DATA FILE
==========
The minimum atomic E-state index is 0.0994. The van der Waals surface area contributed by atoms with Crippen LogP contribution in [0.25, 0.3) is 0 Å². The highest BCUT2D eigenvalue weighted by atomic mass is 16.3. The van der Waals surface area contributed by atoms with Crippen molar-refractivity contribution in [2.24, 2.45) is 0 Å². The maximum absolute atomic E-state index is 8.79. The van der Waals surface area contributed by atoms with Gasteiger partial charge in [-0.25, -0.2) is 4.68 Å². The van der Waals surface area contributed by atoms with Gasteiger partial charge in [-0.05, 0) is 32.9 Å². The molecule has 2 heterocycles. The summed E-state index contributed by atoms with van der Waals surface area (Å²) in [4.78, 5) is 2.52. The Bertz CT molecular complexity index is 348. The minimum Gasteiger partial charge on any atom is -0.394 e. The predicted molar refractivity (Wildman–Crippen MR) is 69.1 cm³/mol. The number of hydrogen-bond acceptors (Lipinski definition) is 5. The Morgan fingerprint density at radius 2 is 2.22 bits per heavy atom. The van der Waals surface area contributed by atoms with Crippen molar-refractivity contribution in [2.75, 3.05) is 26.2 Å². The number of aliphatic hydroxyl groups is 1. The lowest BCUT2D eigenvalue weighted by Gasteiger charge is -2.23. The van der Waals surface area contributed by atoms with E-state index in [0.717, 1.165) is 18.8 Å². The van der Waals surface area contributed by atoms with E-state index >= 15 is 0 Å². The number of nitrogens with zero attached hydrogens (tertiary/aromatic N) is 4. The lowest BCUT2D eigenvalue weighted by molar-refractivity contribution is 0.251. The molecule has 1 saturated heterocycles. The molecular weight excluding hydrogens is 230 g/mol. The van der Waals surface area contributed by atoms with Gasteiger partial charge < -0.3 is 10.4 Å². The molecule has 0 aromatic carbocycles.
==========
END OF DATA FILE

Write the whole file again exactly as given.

The minimum atomic E-state index is 0.0994. The van der Waals surface area contributed by atoms with Crippen LogP contribution in [0.25, 0.3) is 0 Å². The highest BCUT2D eigenvalue weighted by atomic mass is 16.3. The van der Waals surface area contributed by atoms with Crippen molar-refractivity contribution in [2.24, 2.45) is 0 Å². The maximum absolute atomic E-state index is 8.79. The van der Waals surface area contributed by atoms with Gasteiger partial charge in [-0.25, -0.2) is 4.68 Å². The van der Waals surface area contributed by atoms with Gasteiger partial charge in [-0.05, 0) is 32.9 Å². The molecule has 2 heterocycles. The summed E-state index contributed by atoms with van der Waals surface area (Å²) in [4.78, 5) is 2.52. The Bertz CT molecular complexity index is 348. The minimum Gasteiger partial charge on any atom is -0.394 e. The predicted molar refractivity (Wildman–Crippen MR) is 69.1 cm³/mol. The number of hydrogen-bond acceptors (Lipinski definition) is 5. The Morgan fingerprint density at radius 2 is 2.22 bits per heavy atom. The van der Waals surface area contributed by atoms with Crippen molar-refractivity contribution in [2.75, 3.05) is 26.2 Å². The number of aliphatic hydroxyl groups is 1. The lowest BCUT2D eigenvalue weighted by Gasteiger charge is -2.23. The van der Waals surface area contributed by atoms with E-state index in [0.717, 1.165) is 18.8 Å². The van der Waals surface area contributed by atoms with E-state index >= 15 is 0 Å². The number of nitrogens with zero attached hydrogens (tertiary/aromatic N) is 4. The lowest BCUT2D eigenvalue weighted by molar-refractivity contribution is 0.251. The molecule has 1 saturated heterocycles. The molecular weight excluding hydrogens is 230 g/mol. The van der Waals surface area contributed by atoms with Gasteiger partial charge < -0.3 is 10.4 Å². The molecule has 0 aromatic carbocycles.